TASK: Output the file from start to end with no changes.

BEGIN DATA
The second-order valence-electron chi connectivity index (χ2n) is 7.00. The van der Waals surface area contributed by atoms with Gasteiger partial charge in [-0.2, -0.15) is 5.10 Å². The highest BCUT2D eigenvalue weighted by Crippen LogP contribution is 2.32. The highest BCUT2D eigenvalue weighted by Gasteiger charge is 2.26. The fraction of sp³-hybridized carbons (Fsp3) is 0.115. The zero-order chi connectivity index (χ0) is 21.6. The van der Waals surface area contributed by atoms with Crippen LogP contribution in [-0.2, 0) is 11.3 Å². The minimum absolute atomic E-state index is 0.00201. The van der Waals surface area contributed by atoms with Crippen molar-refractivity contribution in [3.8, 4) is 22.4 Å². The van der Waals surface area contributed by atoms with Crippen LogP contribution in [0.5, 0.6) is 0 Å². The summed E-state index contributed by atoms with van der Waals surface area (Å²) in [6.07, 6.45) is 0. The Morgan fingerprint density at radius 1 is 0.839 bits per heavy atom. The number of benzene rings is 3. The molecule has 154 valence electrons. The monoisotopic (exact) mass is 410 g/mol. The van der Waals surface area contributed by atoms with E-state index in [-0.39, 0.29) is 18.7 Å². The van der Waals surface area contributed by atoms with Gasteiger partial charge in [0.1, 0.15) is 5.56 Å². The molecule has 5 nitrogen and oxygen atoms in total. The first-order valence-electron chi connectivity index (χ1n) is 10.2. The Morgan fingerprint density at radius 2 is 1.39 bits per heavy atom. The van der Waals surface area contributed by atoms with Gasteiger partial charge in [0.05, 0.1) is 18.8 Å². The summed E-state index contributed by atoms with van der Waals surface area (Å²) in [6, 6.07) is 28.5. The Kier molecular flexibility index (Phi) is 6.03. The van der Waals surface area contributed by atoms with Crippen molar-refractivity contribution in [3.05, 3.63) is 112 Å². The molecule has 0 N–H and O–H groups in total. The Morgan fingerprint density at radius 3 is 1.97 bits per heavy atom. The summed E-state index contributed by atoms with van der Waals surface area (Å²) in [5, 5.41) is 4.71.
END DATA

The second-order valence-electron chi connectivity index (χ2n) is 7.00. The van der Waals surface area contributed by atoms with Gasteiger partial charge in [-0.2, -0.15) is 5.10 Å². The highest BCUT2D eigenvalue weighted by Crippen LogP contribution is 2.32. The highest BCUT2D eigenvalue weighted by Gasteiger charge is 2.26. The fraction of sp³-hybridized carbons (Fsp3) is 0.115. The zero-order chi connectivity index (χ0) is 21.6. The van der Waals surface area contributed by atoms with Crippen LogP contribution in [-0.2, 0) is 11.3 Å². The minimum absolute atomic E-state index is 0.00201. The van der Waals surface area contributed by atoms with Crippen molar-refractivity contribution in [3.8, 4) is 22.4 Å². The van der Waals surface area contributed by atoms with Crippen LogP contribution in [0.5, 0.6) is 0 Å². The summed E-state index contributed by atoms with van der Waals surface area (Å²) in [6.07, 6.45) is 0. The Morgan fingerprint density at radius 1 is 0.839 bits per heavy atom. The number of benzene rings is 3. The molecule has 154 valence electrons. The monoisotopic (exact) mass is 410 g/mol. The van der Waals surface area contributed by atoms with E-state index in [-0.39, 0.29) is 18.7 Å². The van der Waals surface area contributed by atoms with Gasteiger partial charge in [0.1, 0.15) is 5.56 Å². The molecule has 5 nitrogen and oxygen atoms in total. The first-order valence-electron chi connectivity index (χ1n) is 10.2. The Morgan fingerprint density at radius 2 is 1.39 bits per heavy atom. The van der Waals surface area contributed by atoms with Gasteiger partial charge in [0.05, 0.1) is 18.8 Å². The summed E-state index contributed by atoms with van der Waals surface area (Å²) in [6, 6.07) is 28.5. The Kier molecular flexibility index (Phi) is 6.03. The van der Waals surface area contributed by atoms with Crippen molar-refractivity contribution in [3.05, 3.63) is 112 Å². The molecule has 0 N–H and O–H groups in total. The Morgan fingerprint density at radius 3 is 1.97 bits per heavy atom. The summed E-state index contributed by atoms with van der Waals surface area (Å²) in [5, 5.41) is 4.71.